I’m sure some people will eat this much after a heavy day of training. But this kind of eating is required seven days a week. I’ve even seen recommendations on bodybuilding forums that people go and eat two to three Big Macs, large fries, and a shake two days a week to help them crack 10,000 calories on those days to help with mass gain.
Still think it’s the training and not the eating? Then explain how top CrossFit competitors manage to stack so much lean muscle on relatively small frames with a training regimen that has far more conditioning work than any bodybuilder would ever dream of. Rich Froning is well known for his non-paleo diet consisting of large amounts of peanut butter, whole apple pies, and thousand-calorie shakes.
You Need Quality Carbs
And if you think you need to ditch carbs to get shredded, then you need to think again. The top bodybuilders will eat carbs close to their competition, only cutting them out in the final stretch to get as lean as possible. But at no point do they consider getting rid of them completely. And they’ll add them back into their diet right before the show to help the muscles look fuller, as well as use them regularly once they return to regular training post competition.
CrossFitters need carbs, too. You simply won’t be able to fuel those intense workouts without them. The difference is that both successful bodybuilders and CrossFitters choose from clean sources like sweet potato or brown rice, rather than sugary treats like desserts (except in Froning’s case).
The saying “you can’t outrun a doughnut” has been around forever, and is completely true. At a certain point it might be possible, such as with Froning or with the amount of training Michael Phelps was doing when he won his record medal haul in Beijing. But most of us don’t have the ability to train for six hours a day in order to justify our doughnut eating.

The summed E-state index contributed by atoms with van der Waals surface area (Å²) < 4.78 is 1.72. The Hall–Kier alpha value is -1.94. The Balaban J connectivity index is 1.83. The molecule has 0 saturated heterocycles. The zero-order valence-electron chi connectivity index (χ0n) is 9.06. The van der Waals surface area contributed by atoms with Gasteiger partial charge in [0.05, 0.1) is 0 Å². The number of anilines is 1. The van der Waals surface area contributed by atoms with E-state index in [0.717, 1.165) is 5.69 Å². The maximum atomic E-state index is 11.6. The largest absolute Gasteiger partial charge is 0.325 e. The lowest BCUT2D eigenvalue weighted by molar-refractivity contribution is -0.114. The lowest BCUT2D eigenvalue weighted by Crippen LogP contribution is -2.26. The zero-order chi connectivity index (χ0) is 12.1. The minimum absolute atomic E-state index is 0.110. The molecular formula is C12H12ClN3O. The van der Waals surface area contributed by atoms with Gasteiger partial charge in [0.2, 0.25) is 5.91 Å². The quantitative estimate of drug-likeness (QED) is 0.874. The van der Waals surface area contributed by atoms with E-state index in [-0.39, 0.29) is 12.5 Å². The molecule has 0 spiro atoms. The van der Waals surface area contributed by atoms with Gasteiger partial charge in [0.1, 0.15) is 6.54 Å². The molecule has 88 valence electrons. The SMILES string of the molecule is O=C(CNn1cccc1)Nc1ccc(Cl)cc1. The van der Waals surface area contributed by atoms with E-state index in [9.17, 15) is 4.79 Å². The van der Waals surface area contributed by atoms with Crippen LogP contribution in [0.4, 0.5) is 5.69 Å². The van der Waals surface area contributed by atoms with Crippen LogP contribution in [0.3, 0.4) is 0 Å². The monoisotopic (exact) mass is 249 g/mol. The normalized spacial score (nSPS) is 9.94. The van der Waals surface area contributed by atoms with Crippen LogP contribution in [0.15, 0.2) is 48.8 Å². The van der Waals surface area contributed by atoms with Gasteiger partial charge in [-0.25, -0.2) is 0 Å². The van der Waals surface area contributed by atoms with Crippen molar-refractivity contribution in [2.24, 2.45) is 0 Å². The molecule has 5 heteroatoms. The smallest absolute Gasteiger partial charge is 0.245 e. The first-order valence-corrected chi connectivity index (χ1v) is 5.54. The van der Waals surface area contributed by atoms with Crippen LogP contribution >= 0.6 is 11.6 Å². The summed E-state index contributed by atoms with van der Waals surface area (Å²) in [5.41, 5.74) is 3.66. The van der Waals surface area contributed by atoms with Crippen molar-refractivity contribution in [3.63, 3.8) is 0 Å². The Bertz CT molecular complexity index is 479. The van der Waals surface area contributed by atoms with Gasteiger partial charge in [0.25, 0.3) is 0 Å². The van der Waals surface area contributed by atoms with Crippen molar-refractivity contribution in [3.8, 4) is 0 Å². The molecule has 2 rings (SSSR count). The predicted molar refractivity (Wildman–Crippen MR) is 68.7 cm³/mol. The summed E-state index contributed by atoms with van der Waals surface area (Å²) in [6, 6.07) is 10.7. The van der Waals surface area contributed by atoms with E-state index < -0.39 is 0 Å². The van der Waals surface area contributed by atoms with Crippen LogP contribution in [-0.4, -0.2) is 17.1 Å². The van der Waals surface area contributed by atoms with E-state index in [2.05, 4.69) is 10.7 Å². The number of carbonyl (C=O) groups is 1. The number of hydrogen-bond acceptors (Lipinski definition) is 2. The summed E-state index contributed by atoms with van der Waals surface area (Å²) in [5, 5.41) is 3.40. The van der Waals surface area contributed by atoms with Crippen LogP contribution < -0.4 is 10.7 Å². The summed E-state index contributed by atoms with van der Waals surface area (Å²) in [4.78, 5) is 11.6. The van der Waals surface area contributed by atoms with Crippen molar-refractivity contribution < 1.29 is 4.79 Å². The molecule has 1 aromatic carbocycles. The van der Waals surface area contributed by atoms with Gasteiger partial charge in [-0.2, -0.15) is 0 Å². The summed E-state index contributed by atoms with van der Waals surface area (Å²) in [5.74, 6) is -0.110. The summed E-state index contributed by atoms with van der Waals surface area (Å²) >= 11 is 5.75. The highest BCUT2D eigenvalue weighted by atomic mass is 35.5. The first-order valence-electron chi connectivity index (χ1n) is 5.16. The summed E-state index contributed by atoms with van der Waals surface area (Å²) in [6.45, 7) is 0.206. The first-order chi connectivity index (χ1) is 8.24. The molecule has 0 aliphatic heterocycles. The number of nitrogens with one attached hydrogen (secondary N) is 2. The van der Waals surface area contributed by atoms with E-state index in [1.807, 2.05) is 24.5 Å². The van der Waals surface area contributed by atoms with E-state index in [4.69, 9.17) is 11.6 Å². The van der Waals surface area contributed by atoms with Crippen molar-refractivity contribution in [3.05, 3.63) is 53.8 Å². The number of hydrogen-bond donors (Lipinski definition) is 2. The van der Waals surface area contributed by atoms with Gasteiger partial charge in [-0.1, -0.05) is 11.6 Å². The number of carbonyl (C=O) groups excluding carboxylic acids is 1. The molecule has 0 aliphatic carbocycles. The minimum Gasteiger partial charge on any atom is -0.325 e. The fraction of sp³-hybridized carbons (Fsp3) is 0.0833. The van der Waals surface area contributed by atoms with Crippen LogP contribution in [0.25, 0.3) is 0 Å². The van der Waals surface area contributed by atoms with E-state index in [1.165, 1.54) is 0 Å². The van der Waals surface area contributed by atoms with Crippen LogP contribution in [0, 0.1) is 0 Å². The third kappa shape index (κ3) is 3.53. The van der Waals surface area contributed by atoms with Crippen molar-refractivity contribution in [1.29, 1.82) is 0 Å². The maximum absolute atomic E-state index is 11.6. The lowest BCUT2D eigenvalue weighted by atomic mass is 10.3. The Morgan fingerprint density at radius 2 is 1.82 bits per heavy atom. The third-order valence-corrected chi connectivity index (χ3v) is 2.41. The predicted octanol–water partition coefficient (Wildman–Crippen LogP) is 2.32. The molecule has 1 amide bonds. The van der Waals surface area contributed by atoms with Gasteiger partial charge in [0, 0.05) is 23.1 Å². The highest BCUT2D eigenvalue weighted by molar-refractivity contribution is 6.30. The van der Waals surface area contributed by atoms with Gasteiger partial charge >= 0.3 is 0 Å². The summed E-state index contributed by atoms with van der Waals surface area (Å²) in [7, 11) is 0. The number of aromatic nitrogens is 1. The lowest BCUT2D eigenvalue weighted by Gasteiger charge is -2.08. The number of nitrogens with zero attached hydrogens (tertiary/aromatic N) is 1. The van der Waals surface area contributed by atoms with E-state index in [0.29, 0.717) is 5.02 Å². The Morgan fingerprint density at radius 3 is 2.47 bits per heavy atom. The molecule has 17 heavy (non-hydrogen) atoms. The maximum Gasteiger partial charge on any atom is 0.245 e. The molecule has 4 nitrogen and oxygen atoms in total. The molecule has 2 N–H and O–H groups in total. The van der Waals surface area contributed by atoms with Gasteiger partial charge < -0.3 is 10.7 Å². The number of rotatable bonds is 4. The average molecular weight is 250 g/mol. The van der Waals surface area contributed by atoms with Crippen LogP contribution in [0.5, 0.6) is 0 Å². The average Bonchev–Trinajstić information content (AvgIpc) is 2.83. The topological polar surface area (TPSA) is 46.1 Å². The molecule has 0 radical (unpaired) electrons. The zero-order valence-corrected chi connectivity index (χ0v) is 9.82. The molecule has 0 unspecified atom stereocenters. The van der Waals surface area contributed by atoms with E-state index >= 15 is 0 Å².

That means we need to pay more attention to our diet. And sorry to say it, but the mature athletes (those over 35) need to pay even more attention than everyone else. As the body slows down and hormone levels change, you can’t get away with what you could in your twenties.
Tracking and Planning
I am yet to meet anyone who was eating enough on our first meeting for their hypertrophy goals. But because they’re not tracking how much they eat they have no real idea. At our gym we tell people that if it isn’t recorded it never happened. If I see a food diary that isn’t filled in I will assume you ate nothing for the day. It’s only once people start to record and track how much they are eating that progress becomes possible.
As a side note – if you can’t be bothered taking the few minutes daily needed to track your food consumption then how do you think you’ve got the discipline required to eat well and train consistently for long enough to get to your goals?
Like with every well-fought battle it starts with a plan. A good rule of thumb is to take your current bodyweight in pounds and multiply by 12-14 to get a baseline figure. This is your minimums if trying to gain weight.
To begin with, if you haven’t done this before, split your diet evenly into 30% protein, 30% fat, and 40% carbohydrate. If you don’t know how much of what macronutrient is in which food then go to www.myfitnesspal.com as it’ll do it all for you.
Eat like that for a month and see what happens. If you’re not gaining add another 250 calories/ day. Eat like that for a month. Keep adding 250 calories/ day until you start to see the scales budge. (If you have an active job you will need more than an office worker. The same goes for younger trainees versus older trainees.)
Once you’ve gotten to your target weight you can begin adjusting your macronutrient intake for optimal appearance while keeping performance. This doesn’t mean dropping your carbohydrate or fat intake completely but moderating them for the best combination of both appearance and performance. You’ll likely find that your best performance isn’t at your leanest.